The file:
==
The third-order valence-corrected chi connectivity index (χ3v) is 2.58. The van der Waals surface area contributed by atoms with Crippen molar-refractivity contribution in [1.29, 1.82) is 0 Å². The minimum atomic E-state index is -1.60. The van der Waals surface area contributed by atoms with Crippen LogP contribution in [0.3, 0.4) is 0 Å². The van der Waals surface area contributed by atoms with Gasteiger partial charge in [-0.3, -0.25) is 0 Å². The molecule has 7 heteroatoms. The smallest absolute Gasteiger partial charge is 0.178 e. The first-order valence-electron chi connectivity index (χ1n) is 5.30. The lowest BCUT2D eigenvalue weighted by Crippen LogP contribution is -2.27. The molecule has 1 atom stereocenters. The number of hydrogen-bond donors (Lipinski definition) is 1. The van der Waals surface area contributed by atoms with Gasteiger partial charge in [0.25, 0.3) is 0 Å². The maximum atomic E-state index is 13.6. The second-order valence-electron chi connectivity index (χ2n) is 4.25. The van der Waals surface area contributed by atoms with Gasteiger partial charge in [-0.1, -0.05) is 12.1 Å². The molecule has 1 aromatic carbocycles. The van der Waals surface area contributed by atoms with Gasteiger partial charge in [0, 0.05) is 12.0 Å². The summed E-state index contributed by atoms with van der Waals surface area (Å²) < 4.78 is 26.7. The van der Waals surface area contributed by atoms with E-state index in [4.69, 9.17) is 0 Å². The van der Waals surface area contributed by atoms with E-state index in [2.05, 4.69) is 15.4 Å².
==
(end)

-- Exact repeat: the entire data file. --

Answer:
The third-order valence-corrected chi connectivity index (χ3v) is 2.58. The van der Waals surface area contributed by atoms with Crippen molar-refractivity contribution in [1.29, 1.82) is 0 Å². The minimum atomic E-state index is -1.60. The van der Waals surface area contributed by atoms with Crippen LogP contribution in [0.3, 0.4) is 0 Å². The van der Waals surface area contributed by atoms with Gasteiger partial charge in [-0.3, -0.25) is 0 Å². The molecule has 7 heteroatoms. The smallest absolute Gasteiger partial charge is 0.178 e. The first-order valence-electron chi connectivity index (χ1n) is 5.30. The lowest BCUT2D eigenvalue weighted by Crippen LogP contribution is -2.27. The molecule has 1 atom stereocenters. The number of hydrogen-bond donors (Lipinski definition) is 1. The van der Waals surface area contributed by atoms with Gasteiger partial charge in [0.25, 0.3) is 0 Å². The maximum atomic E-state index is 13.6. The second-order valence-electron chi connectivity index (χ2n) is 4.25. The van der Waals surface area contributed by atoms with Gasteiger partial charge in [-0.1, -0.05) is 12.1 Å². The molecule has 1 aromatic carbocycles. The van der Waals surface area contributed by atoms with Gasteiger partial charge in [0, 0.05) is 12.0 Å². The summed E-state index contributed by atoms with van der Waals surface area (Å²) < 4.78 is 26.7. The van der Waals surface area contributed by atoms with E-state index in [4.69, 9.17) is 0 Å². The van der Waals surface area contributed by atoms with E-state index in [2.05, 4.69) is 15.4 Å².